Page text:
"But it's only natural for the cat to go out!" some people say, as they defend letting their cat out. Look, I completely understand letting your cat out if you're on a farm and need mousers to keep the rats out of the barn. But no cat needs to be outside. My cats are happy as clams sitting on our balcony, sunning themselves and chewing on the cucumber vine.

Consider that, on average, a cat has the intelligence of a three-year-old child (and some have less, *cough* Shadow). You wouldn't let a three-year-old run around by himself, would you? Yes, they might be smart enough to avoid cars and dogs--but will they be smart enough to not eat mouse poop (which contains parasites), stay away from rat poison, not drink antifreeze (some human children will do this, for Chrissakes, never mind cats), differentiate between a dove and a hawk that can kill them, and not get lost? There's a reason why the average life of a feral cat is 5 years, while an indoor-only housecat lives three times that.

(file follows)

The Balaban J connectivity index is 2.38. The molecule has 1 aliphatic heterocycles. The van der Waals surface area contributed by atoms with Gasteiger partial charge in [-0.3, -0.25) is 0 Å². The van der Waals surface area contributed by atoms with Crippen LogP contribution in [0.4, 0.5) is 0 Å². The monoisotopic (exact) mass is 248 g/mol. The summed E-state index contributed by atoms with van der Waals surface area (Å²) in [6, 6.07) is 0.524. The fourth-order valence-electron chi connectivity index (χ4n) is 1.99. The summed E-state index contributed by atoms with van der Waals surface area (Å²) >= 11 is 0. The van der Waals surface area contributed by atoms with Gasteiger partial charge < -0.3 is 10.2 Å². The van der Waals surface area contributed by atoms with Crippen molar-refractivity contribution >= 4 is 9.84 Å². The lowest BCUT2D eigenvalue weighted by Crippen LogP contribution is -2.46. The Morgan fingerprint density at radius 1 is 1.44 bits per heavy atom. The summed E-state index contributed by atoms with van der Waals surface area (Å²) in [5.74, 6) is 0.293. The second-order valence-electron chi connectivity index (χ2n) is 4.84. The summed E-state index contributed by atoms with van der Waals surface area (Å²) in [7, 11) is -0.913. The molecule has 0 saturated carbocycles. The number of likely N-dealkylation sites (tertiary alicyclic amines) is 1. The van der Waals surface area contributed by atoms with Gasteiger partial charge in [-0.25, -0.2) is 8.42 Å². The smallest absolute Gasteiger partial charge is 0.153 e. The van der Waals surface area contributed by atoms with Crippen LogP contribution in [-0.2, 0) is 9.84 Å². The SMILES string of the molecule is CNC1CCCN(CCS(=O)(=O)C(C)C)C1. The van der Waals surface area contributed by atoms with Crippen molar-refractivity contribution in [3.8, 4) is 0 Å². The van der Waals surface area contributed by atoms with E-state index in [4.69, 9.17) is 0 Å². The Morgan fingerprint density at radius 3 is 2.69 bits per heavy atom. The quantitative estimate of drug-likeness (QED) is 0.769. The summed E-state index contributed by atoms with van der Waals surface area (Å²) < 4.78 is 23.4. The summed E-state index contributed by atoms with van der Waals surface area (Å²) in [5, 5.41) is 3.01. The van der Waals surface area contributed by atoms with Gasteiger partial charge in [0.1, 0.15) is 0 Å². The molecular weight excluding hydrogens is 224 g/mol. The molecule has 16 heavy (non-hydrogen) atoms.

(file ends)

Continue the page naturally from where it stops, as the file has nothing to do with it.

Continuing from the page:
"But I can't keep my cat inside!" If you can't outsmart a cat and keep it inside, then you've got no business owning a cat.

"But if I don't let it out, he'll scratch/pee/poop all over!" It's called training. And believe it or not, it can be done with cats. My own cats are very well-behaved. They know their names. They know the signal that I want them to come to me. They sit still when it's time to clip their claws. And they don't scratch the antique furniture. I don't really know anything about training a cat, so if I can do it, you can figure it out, too.